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Ministry accused of further hurting local cocoa industry - Farmers want RADA to lead frosty pod rod battle

Published:Tuesday | September 17, 2019 | 12:00 AMChristopher Serju/Gleaner Writer
Cocoa plants that have been radically pruned in Enfield, St Mary, leaving the plants at risk of dying.
Cocoa plants which have been radically pruned in Enfield, St Mary, leaving the plants at risk of dying.

Stakeholders are accusing the Plant Quarantine Division in the agriculture ministry of mismanagement in the fight to eliminate the frosty pod rot disease.

The division, which took over the programme to battle the devastating disease from the Cocoa Industry Board, is being blamed for the death of many cocoa trees.

Vice-president of the World Cocoa Farmers’ Association, Hugh Johnson, says the local cocoa crop is facing a greater threat from the people entrusted with safeguarding it than from the dreaded fungal disease, which has the potential to wipe out the industry.

Johnson said the Plant Quarantine Division is forcing farmers to undertake severe or radical pruning of cocoa trees with as much as 90 per cent of the plants removed. This has resulted in the death of many trees in full bearing and has stunted the growth of others.

“Minister, I recommend that you remove this operational activity from the Plant Quarantine Division. RADA (Rural Agricultural Development Authority), I think, is the only agency that has the capacity to do it,” Johnson appealed to Agriculture Minister Audley Shaw at the press conference last Wednesday. “I was the one who complained about Cocoa Board not handling it properly, prompting Minister (Karl) Samuda to remove it, … but it is 10 times worse. So I beg you, Minister, let us deal with it.”

Johnson had long complained to The Gleaner that the pruning measures implemented by the division were too extreme and threatened the viability of the plants. Local experts were only guided by the limited available literature on the fungal disease, which prompted the Inter-American Institute for Cooperation (IICA) to intervene.

“I actually led a decision makers mission to Colombia and Peru so that the folks who make the decision on what to do about frosty pod, they saw examples in two countries that not only have the trilogy of cocoa diseases – black pod, witches broom and frosty pod rot – in the last 15 years, but whose industry are now thriving. So it was for these decision makers to go and talk to the main stakeholders in the sector and learn what’s working for them that can be adapted to Jamaica,” IICA Country Representative Dr Elizabeth Johnson told The Gleaner.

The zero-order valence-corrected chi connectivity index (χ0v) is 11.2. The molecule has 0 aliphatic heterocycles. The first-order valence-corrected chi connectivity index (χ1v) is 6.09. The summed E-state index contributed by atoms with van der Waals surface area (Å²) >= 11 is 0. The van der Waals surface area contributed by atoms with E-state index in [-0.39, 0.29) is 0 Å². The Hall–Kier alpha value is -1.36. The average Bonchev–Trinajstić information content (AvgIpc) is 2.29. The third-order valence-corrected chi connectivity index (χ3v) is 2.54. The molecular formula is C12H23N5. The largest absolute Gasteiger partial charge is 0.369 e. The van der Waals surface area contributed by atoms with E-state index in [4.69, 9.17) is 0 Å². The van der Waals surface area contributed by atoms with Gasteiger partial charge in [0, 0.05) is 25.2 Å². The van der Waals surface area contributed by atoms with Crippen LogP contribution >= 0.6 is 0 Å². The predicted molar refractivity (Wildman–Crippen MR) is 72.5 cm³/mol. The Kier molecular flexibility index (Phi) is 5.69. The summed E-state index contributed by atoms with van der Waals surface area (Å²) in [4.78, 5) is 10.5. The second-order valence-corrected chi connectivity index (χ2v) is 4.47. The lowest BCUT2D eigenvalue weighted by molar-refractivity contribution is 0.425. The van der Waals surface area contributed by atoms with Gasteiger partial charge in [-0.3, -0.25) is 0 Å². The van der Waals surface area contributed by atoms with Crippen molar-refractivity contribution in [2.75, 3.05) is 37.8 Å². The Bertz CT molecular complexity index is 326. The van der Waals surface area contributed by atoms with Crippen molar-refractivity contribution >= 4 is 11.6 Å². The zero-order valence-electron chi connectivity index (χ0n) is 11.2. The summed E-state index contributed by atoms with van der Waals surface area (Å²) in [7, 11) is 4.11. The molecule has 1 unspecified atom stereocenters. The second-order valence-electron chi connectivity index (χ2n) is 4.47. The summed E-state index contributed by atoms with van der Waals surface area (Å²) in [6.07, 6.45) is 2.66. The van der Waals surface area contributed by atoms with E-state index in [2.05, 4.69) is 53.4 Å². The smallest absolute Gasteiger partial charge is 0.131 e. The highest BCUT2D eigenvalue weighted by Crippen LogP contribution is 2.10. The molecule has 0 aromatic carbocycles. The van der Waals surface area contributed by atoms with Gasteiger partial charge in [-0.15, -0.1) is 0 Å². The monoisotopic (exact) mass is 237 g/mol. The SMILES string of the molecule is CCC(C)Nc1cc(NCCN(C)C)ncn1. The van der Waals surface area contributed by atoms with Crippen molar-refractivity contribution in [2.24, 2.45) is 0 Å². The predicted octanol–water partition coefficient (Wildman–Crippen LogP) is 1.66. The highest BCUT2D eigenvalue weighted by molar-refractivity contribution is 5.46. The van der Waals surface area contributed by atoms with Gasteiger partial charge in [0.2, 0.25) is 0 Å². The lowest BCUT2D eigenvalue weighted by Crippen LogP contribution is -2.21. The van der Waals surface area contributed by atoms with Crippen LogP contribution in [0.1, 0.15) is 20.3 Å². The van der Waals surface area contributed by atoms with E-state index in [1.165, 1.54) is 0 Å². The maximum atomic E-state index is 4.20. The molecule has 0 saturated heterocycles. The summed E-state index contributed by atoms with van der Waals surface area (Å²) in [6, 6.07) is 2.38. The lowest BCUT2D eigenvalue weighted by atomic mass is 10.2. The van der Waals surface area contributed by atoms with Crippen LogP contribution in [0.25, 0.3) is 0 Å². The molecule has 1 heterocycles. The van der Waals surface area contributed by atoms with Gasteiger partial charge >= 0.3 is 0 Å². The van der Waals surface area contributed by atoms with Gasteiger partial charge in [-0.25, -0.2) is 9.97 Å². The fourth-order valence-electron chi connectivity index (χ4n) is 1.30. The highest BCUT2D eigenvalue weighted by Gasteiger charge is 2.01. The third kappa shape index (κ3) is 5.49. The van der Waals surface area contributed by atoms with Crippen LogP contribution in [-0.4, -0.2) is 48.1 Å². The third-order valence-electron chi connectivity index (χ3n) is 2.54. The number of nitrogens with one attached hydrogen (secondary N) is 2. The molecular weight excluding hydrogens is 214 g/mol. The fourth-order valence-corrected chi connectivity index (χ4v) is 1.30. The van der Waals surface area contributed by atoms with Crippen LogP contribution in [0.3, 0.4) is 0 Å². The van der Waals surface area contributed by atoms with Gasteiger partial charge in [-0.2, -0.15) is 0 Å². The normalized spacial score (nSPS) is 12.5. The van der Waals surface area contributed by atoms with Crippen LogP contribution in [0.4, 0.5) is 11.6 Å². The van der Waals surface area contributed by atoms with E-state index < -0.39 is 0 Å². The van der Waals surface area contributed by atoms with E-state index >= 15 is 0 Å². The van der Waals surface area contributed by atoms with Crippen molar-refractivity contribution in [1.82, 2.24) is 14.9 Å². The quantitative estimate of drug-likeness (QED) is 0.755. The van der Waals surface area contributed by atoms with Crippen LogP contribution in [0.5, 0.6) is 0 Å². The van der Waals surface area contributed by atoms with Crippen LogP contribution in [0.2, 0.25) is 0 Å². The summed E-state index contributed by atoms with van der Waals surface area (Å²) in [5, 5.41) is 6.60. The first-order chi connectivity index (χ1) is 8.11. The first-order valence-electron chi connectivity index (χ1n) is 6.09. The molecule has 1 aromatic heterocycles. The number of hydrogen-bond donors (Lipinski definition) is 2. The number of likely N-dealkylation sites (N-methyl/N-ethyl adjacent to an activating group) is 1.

“That was part of the reason for the trip, actually. It was an educational [exercise] to show actually how other countries are not only managing this disease, but also thriving with cocoa production,” she added.

Pressed as to whether she thought the Jamaicans had learnt from the experience in Colombia and Peru, Dr Johnson said, “The sector in Jamaica is very complicated, indeed, and there are a number of things that can be done differently, but to where the situation is in the industry with regard to frosty pod rot, I prefer to reserve my comment and say I would let those in charge of the programme speak.”

Hugh Johnson, however, was much more forthright.

“IICA at the start of it told us what to do, but Plant Quarantine went opposite of what was recommended and that is why we are where we are now,” he said.

He told The Gleaner that cocoa production is “almost zero” as a result of the measures implemented by the Plant Quarantine Division.

When The Gleaner tried to get answers from Damian Rowe of the Plant Quarantine Division last month, he declined to respond on the grounds that the information request would have to go the formal route, with the assurance of a speedy answer.

“Write to the permanent secretary, Mr Dermon Spence, and he will channel it down to us. We will answer you appropriately,” he said.

Eight questions were sent to the permanent secretary on July 29. The Gleaner is still awaiting a formal response.